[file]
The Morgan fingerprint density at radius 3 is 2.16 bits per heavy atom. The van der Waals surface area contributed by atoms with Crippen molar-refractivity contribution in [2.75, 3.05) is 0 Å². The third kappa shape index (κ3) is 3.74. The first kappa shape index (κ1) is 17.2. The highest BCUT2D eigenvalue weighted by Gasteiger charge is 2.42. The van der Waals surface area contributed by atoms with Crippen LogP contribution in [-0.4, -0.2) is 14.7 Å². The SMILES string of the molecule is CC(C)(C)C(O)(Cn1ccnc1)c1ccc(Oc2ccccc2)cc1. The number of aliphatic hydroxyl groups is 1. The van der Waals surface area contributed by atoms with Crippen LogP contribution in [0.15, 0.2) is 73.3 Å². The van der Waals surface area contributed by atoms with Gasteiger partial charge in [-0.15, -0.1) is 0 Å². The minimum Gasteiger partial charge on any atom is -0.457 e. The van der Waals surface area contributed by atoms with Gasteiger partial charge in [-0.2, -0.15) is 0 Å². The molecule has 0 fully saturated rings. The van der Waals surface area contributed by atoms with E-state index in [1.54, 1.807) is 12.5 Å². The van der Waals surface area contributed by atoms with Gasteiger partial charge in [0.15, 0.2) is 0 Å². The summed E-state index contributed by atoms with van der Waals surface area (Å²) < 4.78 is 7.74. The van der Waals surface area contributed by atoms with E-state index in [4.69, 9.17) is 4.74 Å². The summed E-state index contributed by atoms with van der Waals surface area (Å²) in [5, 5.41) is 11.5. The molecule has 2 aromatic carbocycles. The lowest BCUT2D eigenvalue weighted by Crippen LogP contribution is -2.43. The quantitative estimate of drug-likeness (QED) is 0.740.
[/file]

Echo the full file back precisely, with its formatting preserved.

The Morgan fingerprint density at radius 3 is 2.16 bits per heavy atom. The van der Waals surface area contributed by atoms with Crippen molar-refractivity contribution in [2.75, 3.05) is 0 Å². The third kappa shape index (κ3) is 3.74. The first kappa shape index (κ1) is 17.2. The highest BCUT2D eigenvalue weighted by Gasteiger charge is 2.42. The van der Waals surface area contributed by atoms with Crippen LogP contribution in [-0.4, -0.2) is 14.7 Å². The SMILES string of the molecule is CC(C)(C)C(O)(Cn1ccnc1)c1ccc(Oc2ccccc2)cc1. The number of aliphatic hydroxyl groups is 1. The van der Waals surface area contributed by atoms with Crippen LogP contribution in [0.15, 0.2) is 73.3 Å². The van der Waals surface area contributed by atoms with Gasteiger partial charge in [-0.15, -0.1) is 0 Å². The minimum Gasteiger partial charge on any atom is -0.457 e. The van der Waals surface area contributed by atoms with Gasteiger partial charge in [-0.2, -0.15) is 0 Å². The molecule has 0 fully saturated rings. The van der Waals surface area contributed by atoms with E-state index in [1.54, 1.807) is 12.5 Å². The van der Waals surface area contributed by atoms with Gasteiger partial charge in [0.15, 0.2) is 0 Å². The summed E-state index contributed by atoms with van der Waals surface area (Å²) < 4.78 is 7.74. The van der Waals surface area contributed by atoms with E-state index in [4.69, 9.17) is 4.74 Å². The summed E-state index contributed by atoms with van der Waals surface area (Å²) in [5, 5.41) is 11.5. The molecule has 2 aromatic carbocycles. The lowest BCUT2D eigenvalue weighted by Crippen LogP contribution is -2.43. The quantitative estimate of drug-likeness (QED) is 0.740.